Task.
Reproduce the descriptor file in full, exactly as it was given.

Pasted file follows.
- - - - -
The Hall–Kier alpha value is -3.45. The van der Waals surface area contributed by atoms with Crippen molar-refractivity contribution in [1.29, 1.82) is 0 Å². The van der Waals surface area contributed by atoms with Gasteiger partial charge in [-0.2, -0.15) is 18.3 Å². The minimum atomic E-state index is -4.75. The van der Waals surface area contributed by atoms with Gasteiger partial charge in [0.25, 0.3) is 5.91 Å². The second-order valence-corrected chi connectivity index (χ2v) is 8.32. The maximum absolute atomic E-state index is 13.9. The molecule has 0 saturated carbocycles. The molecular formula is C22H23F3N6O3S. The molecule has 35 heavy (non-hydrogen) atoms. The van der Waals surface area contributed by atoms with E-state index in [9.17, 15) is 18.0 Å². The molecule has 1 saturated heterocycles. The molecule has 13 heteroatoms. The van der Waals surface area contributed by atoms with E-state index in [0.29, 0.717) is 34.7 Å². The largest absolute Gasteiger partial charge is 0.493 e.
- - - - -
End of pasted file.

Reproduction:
The Hall–Kier alpha value is -3.45. The van der Waals surface area contributed by atoms with Crippen molar-refractivity contribution in [1.29, 1.82) is 0 Å². The van der Waals surface area contributed by atoms with Gasteiger partial charge in [-0.2, -0.15) is 18.3 Å². The minimum atomic E-state index is -4.75. The van der Waals surface area contributed by atoms with Gasteiger partial charge in [0.25, 0.3) is 5.91 Å². The second-order valence-corrected chi connectivity index (χ2v) is 8.32. The maximum absolute atomic E-state index is 13.9. The molecule has 0 saturated carbocycles. The molecular formula is C22H23F3N6O3S. The molecule has 35 heavy (non-hydrogen) atoms. The van der Waals surface area contributed by atoms with E-state index in [9.17, 15) is 18.0 Å². The molecule has 1 saturated heterocycles. The molecule has 13 heteroatoms. The van der Waals surface area contributed by atoms with E-state index in [0.29, 0.717) is 34.7 Å². The largest absolute Gasteiger partial charge is 0.493 e.